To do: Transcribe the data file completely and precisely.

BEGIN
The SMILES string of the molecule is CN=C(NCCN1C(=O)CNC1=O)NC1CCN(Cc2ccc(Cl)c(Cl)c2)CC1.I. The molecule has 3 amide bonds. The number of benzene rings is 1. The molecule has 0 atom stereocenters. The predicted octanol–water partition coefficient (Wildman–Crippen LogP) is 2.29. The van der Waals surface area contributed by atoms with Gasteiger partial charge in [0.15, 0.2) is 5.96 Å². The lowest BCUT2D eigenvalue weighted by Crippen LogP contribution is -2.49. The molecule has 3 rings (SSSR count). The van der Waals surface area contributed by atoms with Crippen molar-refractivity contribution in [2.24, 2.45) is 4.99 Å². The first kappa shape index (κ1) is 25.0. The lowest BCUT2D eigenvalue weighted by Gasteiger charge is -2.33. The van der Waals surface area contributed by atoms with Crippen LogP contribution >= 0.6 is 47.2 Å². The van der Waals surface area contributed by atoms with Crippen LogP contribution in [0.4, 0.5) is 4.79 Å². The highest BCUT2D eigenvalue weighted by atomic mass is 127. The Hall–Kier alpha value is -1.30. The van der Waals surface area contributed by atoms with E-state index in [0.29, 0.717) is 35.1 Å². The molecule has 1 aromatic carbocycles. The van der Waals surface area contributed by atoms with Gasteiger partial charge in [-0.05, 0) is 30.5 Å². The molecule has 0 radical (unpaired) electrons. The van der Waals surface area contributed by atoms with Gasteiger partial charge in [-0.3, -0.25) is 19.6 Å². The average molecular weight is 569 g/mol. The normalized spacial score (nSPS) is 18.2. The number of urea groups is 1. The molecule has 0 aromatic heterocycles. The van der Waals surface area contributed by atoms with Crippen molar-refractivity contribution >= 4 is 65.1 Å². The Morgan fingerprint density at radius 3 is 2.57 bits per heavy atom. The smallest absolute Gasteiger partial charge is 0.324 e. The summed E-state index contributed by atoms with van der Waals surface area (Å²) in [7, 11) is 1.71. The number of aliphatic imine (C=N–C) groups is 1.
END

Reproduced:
The SMILES string of the molecule is CN=C(NCCN1C(=O)CNC1=O)NC1CCN(Cc2ccc(Cl)c(Cl)c2)CC1.I. The molecule has 3 amide bonds. The number of benzene rings is 1. The molecule has 0 atom stereocenters. The predicted octanol–water partition coefficient (Wildman–Crippen LogP) is 2.29. The van der Waals surface area contributed by atoms with Gasteiger partial charge in [0.15, 0.2) is 5.96 Å². The lowest BCUT2D eigenvalue weighted by Crippen LogP contribution is -2.49. The molecule has 3 rings (SSSR count). The van der Waals surface area contributed by atoms with Crippen molar-refractivity contribution in [2.24, 2.45) is 4.99 Å². The first kappa shape index (κ1) is 25.0. The lowest BCUT2D eigenvalue weighted by Gasteiger charge is -2.33. The van der Waals surface area contributed by atoms with Crippen LogP contribution >= 0.6 is 47.2 Å². The van der Waals surface area contributed by atoms with Crippen LogP contribution in [0.4, 0.5) is 4.79 Å². The highest BCUT2D eigenvalue weighted by atomic mass is 127. The Hall–Kier alpha value is -1.30. The van der Waals surface area contributed by atoms with E-state index in [0.29, 0.717) is 35.1 Å². The molecule has 1 aromatic carbocycles. The van der Waals surface area contributed by atoms with Gasteiger partial charge in [-0.05, 0) is 30.5 Å². The molecule has 0 radical (unpaired) electrons. The van der Waals surface area contributed by atoms with Gasteiger partial charge in [-0.3, -0.25) is 19.6 Å². The average molecular weight is 569 g/mol. The normalized spacial score (nSPS) is 18.2. The number of urea groups is 1. The molecule has 0 aromatic heterocycles. The van der Waals surface area contributed by atoms with Crippen molar-refractivity contribution >= 4 is 65.1 Å². The Morgan fingerprint density at radius 3 is 2.57 bits per heavy atom. The smallest absolute Gasteiger partial charge is 0.324 e. The summed E-state index contributed by atoms with van der Waals surface area (Å²) in [7, 11) is 1.71. The number of aliphatic imine (C=N–C) groups is 1.